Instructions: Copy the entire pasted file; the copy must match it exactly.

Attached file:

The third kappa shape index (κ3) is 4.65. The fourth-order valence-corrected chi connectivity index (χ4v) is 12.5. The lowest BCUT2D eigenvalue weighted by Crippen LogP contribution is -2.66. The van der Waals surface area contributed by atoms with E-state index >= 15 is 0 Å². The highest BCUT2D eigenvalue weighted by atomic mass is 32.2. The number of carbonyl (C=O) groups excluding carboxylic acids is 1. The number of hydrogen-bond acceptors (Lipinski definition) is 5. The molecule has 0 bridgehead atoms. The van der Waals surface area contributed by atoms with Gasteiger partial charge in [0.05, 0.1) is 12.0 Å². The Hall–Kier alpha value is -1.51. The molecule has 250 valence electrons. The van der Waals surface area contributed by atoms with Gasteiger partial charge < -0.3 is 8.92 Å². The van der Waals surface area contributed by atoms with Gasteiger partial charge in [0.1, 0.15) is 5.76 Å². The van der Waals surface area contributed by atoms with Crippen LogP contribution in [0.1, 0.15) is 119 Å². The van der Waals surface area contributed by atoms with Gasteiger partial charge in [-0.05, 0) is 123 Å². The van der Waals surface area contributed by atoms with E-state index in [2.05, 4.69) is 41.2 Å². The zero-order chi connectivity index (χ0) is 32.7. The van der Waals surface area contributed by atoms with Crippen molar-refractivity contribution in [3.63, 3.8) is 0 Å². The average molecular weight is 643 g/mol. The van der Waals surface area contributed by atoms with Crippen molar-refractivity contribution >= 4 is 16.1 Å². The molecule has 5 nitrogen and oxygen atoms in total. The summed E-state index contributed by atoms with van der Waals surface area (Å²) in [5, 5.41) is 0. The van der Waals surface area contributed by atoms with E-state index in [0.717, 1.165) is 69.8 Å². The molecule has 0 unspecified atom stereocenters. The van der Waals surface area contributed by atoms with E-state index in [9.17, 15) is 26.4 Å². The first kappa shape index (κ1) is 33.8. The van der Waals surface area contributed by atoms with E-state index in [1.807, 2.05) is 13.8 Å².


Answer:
The third kappa shape index (κ3) is 4.65. The fourth-order valence-corrected chi connectivity index (χ4v) is 12.5. The lowest BCUT2D eigenvalue weighted by Crippen LogP contribution is -2.66. The van der Waals surface area contributed by atoms with E-state index >= 15 is 0 Å². The highest BCUT2D eigenvalue weighted by atomic mass is 32.2. The number of carbonyl (C=O) groups excluding carboxylic acids is 1. The number of hydrogen-bond acceptors (Lipinski definition) is 5. The molecule has 0 bridgehead atoms. The van der Waals surface area contributed by atoms with Gasteiger partial charge in [0.05, 0.1) is 12.0 Å². The Hall–Kier alpha value is -1.51. The molecule has 250 valence electrons. The van der Waals surface area contributed by atoms with Gasteiger partial charge < -0.3 is 8.92 Å². The van der Waals surface area contributed by atoms with Gasteiger partial charge in [0.1, 0.15) is 5.76 Å². The van der Waals surface area contributed by atoms with Crippen LogP contribution in [0.1, 0.15) is 119 Å². The van der Waals surface area contributed by atoms with Gasteiger partial charge in [-0.05, 0) is 123 Å². The van der Waals surface area contributed by atoms with E-state index in [2.05, 4.69) is 41.2 Å². The zero-order chi connectivity index (χ0) is 32.7. The van der Waals surface area contributed by atoms with Crippen molar-refractivity contribution in [3.63, 3.8) is 0 Å². The average molecular weight is 643 g/mol. The van der Waals surface area contributed by atoms with Crippen molar-refractivity contribution >= 4 is 16.1 Å². The molecule has 5 nitrogen and oxygen atoms in total. The summed E-state index contributed by atoms with van der Waals surface area (Å²) in [5, 5.41) is 0. The van der Waals surface area contributed by atoms with E-state index in [0.717, 1.165) is 69.8 Å². The molecule has 0 unspecified atom stereocenters. The van der Waals surface area contributed by atoms with E-state index in [9.17, 15) is 26.4 Å². The first kappa shape index (κ1) is 33.8. The van der Waals surface area contributed by atoms with E-state index in [1.807, 2.05) is 13.8 Å².